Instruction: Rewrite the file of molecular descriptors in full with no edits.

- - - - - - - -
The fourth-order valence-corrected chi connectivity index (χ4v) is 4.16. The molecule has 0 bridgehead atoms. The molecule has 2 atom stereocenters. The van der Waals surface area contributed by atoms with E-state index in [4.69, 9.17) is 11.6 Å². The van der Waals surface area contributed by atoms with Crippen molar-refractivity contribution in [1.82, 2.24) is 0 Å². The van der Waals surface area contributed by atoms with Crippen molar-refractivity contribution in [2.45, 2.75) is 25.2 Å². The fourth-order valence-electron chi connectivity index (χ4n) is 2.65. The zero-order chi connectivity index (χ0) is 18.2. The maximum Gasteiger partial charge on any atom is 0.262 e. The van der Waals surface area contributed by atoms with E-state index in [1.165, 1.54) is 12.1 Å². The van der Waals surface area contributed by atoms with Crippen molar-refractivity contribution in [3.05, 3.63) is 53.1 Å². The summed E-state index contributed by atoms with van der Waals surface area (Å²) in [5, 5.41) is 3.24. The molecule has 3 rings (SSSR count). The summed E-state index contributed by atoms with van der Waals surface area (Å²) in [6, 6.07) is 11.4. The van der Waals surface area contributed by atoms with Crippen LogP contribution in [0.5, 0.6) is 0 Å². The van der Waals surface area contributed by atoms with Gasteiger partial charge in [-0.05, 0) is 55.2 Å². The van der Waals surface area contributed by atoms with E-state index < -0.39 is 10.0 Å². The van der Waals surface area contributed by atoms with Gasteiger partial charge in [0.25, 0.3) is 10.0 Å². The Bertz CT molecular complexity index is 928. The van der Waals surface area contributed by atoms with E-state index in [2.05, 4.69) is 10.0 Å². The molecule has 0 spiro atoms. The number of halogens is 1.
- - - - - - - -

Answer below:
The fourth-order valence-corrected chi connectivity index (χ4v) is 4.16. The molecule has 0 bridgehead atoms. The molecule has 2 atom stereocenters. The van der Waals surface area contributed by atoms with E-state index in [4.69, 9.17) is 11.6 Å². The van der Waals surface area contributed by atoms with Crippen molar-refractivity contribution in [1.82, 2.24) is 0 Å². The van der Waals surface area contributed by atoms with Crippen molar-refractivity contribution in [2.45, 2.75) is 25.2 Å². The fourth-order valence-electron chi connectivity index (χ4n) is 2.65. The zero-order chi connectivity index (χ0) is 18.2. The maximum Gasteiger partial charge on any atom is 0.262 e. The van der Waals surface area contributed by atoms with E-state index in [1.165, 1.54) is 12.1 Å². The van der Waals surface area contributed by atoms with Crippen molar-refractivity contribution in [3.05, 3.63) is 53.1 Å². The summed E-state index contributed by atoms with van der Waals surface area (Å²) in [5, 5.41) is 3.24. The molecule has 3 rings (SSSR count). The summed E-state index contributed by atoms with van der Waals surface area (Å²) in [6, 6.07) is 11.4. The van der Waals surface area contributed by atoms with Crippen LogP contribution in [0.5, 0.6) is 0 Å². The van der Waals surface area contributed by atoms with Gasteiger partial charge in [-0.05, 0) is 55.2 Å². The van der Waals surface area contributed by atoms with E-state index < -0.39 is 10.0 Å². The van der Waals surface area contributed by atoms with Gasteiger partial charge in [0.25, 0.3) is 10.0 Å². The Bertz CT molecular complexity index is 928. The van der Waals surface area contributed by atoms with E-state index in [2.05, 4.69) is 10.0 Å². The molecule has 0 spiro atoms. The number of halogens is 1.